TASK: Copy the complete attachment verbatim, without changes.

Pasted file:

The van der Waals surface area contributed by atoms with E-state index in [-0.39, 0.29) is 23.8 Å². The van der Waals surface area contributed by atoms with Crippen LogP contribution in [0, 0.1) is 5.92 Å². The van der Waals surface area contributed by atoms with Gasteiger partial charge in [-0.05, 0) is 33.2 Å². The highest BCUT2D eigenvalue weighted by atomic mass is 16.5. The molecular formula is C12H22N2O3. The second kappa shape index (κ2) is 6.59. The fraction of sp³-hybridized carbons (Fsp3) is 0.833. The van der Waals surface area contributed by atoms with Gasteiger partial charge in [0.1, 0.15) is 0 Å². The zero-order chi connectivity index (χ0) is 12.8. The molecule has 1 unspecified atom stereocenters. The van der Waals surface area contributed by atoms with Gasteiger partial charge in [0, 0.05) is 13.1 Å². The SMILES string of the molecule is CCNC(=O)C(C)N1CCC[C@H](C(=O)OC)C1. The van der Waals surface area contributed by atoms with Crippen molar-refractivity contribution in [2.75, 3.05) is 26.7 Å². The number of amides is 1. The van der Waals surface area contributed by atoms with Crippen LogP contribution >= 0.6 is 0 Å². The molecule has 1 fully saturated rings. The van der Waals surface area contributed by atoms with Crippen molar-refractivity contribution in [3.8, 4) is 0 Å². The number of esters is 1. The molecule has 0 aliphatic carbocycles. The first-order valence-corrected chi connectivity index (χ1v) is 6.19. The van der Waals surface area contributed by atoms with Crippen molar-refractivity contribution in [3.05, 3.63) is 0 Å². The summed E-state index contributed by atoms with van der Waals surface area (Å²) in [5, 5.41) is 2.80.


The van der Waals surface area contributed by atoms with E-state index in [-0.39, 0.29) is 23.8 Å². The van der Waals surface area contributed by atoms with Crippen LogP contribution in [0, 0.1) is 5.92 Å². The van der Waals surface area contributed by atoms with Gasteiger partial charge in [-0.05, 0) is 33.2 Å². The highest BCUT2D eigenvalue weighted by atomic mass is 16.5. The molecular formula is C12H22N2O3. The second kappa shape index (κ2) is 6.59. The fraction of sp³-hybridized carbons (Fsp3) is 0.833. The van der Waals surface area contributed by atoms with Gasteiger partial charge in [0.1, 0.15) is 0 Å². The zero-order chi connectivity index (χ0) is 12.8. The molecule has 1 unspecified atom stereocenters. The van der Waals surface area contributed by atoms with Gasteiger partial charge in [0, 0.05) is 13.1 Å². The SMILES string of the molecule is CCNC(=O)C(C)N1CCC[C@H](C(=O)OC)C1. The van der Waals surface area contributed by atoms with Crippen molar-refractivity contribution in [2.75, 3.05) is 26.7 Å². The number of amides is 1. The van der Waals surface area contributed by atoms with Crippen LogP contribution >= 0.6 is 0 Å². The molecule has 1 fully saturated rings. The van der Waals surface area contributed by atoms with Crippen molar-refractivity contribution in [3.8, 4) is 0 Å². The number of esters is 1. The molecule has 0 aliphatic carbocycles. The first-order valence-corrected chi connectivity index (χ1v) is 6.19. The van der Waals surface area contributed by atoms with Crippen molar-refractivity contribution in [3.05, 3.63) is 0 Å². The summed E-state index contributed by atoms with van der Waals surface area (Å²) in [5, 5.41) is 2.80.